You can also read this chapter and see story artwork on my blog: http://talesfromamodernbard.blogspot.com/2014/05/the-voices-beneath-chapter-twenty-two.html

Chapter Twenty-Two

Death Bell Tolling

We met Morgan la Fay at the gates as soon as she was pulling up on her horse. Arthur was there already with the other knights to meet them as I ran up with Merlin; our hands on our sword hilts and my belly as cold as ice.

            Lady Morgan swung down from her horse in a flurry of cloak and skirts, not seeking help from her vassals, and simply strode purposefully over to Arthur, pulling long black gloves from her hands.

            “My dear brother,” she said and took a surprised Arthur by the shoulders, kissing his cheek mockingly. “How kind of you to come and greet me.”

            “Morgan,” he said slowly, his brow furrowed in many expressions I could hardly name. “Why are you come here now?”

            “We have many things to discuss, brother,” she told him, still using his familial title mockingly. Then she turned her cruel, dancing eyes onto Merlin and myself and gave a slow, jeering smile. “Ah, Merlin, it seems I could not hold you after all.”

            “Yes, it appears that I am still stronger than you, Morgan, contrary to popular belief,” the sorcerer said, a small smile flickering on his own lips. “And I am notoriously hard to kill. That’s why it’s my duty to protect the king.”

            And then there was a horrifying, breathless moment when Morgan la Fay turned to me and gave me a smile so cold, it froze me to the spot. “Hello, Mordred,” she said as if condemning me to all the demons in hell.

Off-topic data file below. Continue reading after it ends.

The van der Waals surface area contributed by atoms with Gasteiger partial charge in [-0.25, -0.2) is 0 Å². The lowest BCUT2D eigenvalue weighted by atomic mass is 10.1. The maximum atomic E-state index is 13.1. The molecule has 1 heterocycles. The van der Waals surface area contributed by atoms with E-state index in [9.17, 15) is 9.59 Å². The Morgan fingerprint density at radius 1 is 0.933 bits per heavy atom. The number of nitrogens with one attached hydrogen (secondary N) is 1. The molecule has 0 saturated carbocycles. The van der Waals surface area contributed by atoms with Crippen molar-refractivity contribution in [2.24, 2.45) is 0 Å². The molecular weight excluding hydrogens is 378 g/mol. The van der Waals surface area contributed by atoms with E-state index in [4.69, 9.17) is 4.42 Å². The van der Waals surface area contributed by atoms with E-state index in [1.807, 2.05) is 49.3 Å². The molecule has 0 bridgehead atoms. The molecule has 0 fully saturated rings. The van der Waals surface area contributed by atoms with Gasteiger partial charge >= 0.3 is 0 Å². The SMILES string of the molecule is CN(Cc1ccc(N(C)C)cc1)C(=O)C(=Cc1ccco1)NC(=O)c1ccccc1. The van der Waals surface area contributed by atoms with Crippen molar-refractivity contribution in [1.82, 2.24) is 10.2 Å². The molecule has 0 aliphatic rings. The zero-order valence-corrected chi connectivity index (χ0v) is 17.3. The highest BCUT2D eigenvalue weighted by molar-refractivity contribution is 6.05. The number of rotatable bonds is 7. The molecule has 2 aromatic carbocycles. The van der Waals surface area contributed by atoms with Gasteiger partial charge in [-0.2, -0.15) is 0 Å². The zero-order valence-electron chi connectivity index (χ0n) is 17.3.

I would have taken the fiends over Arthur’s face when he looked at me with confusion and disbelief and then back at his sister, but he didn’t say anything. I wanted him to, I wanted everything out, and I knew in my heart that it would be by the end of the day, but it seemed to want to lurk a while longer and torment me for my deception. It was nearly too much to bear, but I had to bear it all the same.

            Arthur turned back to Morgan. “If we have much to speak of, let us not stand out here with the storm coming. We shall speak in the hall.”

            As we proceeded to the castle, the first roll of thunder pealed across the sky and I shivered, as it seemed to mark my doom. Guinevere was waiting just inside the castle as we came in and Arthur cast her a silent look as he made his way toward the council chambers. Guinevere followed, and I noticed she glanced toward Merlin for explanation before she saw Morgan and fear quickly replaced by understanding washed over her. I wished I could comfort her, but I was in no position to offer comfort to anyone at that moment.

            Once in the hall, Arthur climbed to the dais where his throne was, but did not sit on it. Guinevere and Merlin were on either side of him, and I took my place below the dais, in a respectable line of the other knights between Gawain and Percival. Morgan and her men stood before us in the place people usually stood to seek the king’s help or to be condemned. Looking at the confidence in Morgan’s stance, I began to wonder who really had the upper hand in the room.

            It seemed like the silence would go on forever, but finally Arthur spoke up. “Merlin tells me you wish to have war, Morgan,” he said calmly, slowly. “I have heard rumors of it. Is that why you are here? Or do you come to make truce and seek peace.”

            “Truce?” Morgan laughed in a very unwomanly fashion, throwing her head back, the sound deep in her throat. She flung her hands to her sides as if appealing to her half brother. “I will accept a truce, Arthur. As long as it comes with your throne and your head on a pike.”

The Voices Beneath: An Arthurian RetellingRead this story for FREE!